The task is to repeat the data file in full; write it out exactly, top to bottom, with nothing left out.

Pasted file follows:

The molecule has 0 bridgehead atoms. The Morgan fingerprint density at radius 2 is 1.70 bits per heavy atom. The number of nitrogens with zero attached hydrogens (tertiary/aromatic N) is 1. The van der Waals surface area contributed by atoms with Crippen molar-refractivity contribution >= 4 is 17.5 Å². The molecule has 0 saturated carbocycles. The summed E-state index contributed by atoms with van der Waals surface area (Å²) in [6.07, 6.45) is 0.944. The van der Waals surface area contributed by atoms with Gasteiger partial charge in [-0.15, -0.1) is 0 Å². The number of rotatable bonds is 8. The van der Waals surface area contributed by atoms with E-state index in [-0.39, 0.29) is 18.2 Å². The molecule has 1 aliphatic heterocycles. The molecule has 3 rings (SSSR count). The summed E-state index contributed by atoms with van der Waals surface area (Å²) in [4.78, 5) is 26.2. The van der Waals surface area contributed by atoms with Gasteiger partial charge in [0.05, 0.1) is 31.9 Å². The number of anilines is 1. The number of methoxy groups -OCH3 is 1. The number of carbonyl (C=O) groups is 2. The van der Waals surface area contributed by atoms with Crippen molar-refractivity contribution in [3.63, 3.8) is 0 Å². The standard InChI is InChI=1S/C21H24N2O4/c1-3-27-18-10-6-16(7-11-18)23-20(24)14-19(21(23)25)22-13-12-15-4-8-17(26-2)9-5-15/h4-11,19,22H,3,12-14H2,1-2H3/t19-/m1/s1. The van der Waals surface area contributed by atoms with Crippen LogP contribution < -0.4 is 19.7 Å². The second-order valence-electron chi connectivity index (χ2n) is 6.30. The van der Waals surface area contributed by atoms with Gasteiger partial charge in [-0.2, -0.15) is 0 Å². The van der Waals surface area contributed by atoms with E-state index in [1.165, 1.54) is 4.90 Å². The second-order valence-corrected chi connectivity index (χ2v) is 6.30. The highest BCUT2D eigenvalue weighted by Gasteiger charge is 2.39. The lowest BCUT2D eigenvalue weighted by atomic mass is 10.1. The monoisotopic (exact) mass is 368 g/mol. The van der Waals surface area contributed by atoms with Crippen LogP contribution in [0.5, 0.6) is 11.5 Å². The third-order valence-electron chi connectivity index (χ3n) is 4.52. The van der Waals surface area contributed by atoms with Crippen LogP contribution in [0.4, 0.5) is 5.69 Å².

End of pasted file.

The molecule has 0 bridgehead atoms. The Morgan fingerprint density at radius 2 is 1.70 bits per heavy atom. The number of nitrogens with zero attached hydrogens (tertiary/aromatic N) is 1. The van der Waals surface area contributed by atoms with Crippen molar-refractivity contribution >= 4 is 17.5 Å². The molecule has 0 saturated carbocycles. The summed E-state index contributed by atoms with van der Waals surface area (Å²) in [6.07, 6.45) is 0.944. The van der Waals surface area contributed by atoms with Gasteiger partial charge in [-0.15, -0.1) is 0 Å². The number of rotatable bonds is 8. The van der Waals surface area contributed by atoms with E-state index in [-0.39, 0.29) is 18.2 Å². The molecule has 1 aliphatic heterocycles. The molecule has 3 rings (SSSR count). The summed E-state index contributed by atoms with van der Waals surface area (Å²) in [4.78, 5) is 26.2. The van der Waals surface area contributed by atoms with Gasteiger partial charge in [0.05, 0.1) is 31.9 Å². The number of anilines is 1. The number of methoxy groups -OCH3 is 1. The number of carbonyl (C=O) groups is 2. The van der Waals surface area contributed by atoms with Crippen molar-refractivity contribution in [3.63, 3.8) is 0 Å². The standard InChI is InChI=1S/C21H24N2O4/c1-3-27-18-10-6-16(7-11-18)23-20(24)14-19(21(23)25)22-13-12-15-4-8-17(26-2)9-5-15/h4-11,19,22H,3,12-14H2,1-2H3/t19-/m1/s1. The van der Waals surface area contributed by atoms with Crippen LogP contribution < -0.4 is 19.7 Å². The second-order valence-electron chi connectivity index (χ2n) is 6.30. The van der Waals surface area contributed by atoms with Gasteiger partial charge in [-0.2, -0.15) is 0 Å². The van der Waals surface area contributed by atoms with E-state index in [1.165, 1.54) is 4.90 Å². The second-order valence-corrected chi connectivity index (χ2v) is 6.30. The highest BCUT2D eigenvalue weighted by Gasteiger charge is 2.39. The lowest BCUT2D eigenvalue weighted by atomic mass is 10.1. The monoisotopic (exact) mass is 368 g/mol. The van der Waals surface area contributed by atoms with Crippen LogP contribution in [0.5, 0.6) is 11.5 Å². The third-order valence-electron chi connectivity index (χ3n) is 4.52. The van der Waals surface area contributed by atoms with Crippen LogP contribution in [0.4, 0.5) is 5.69 Å².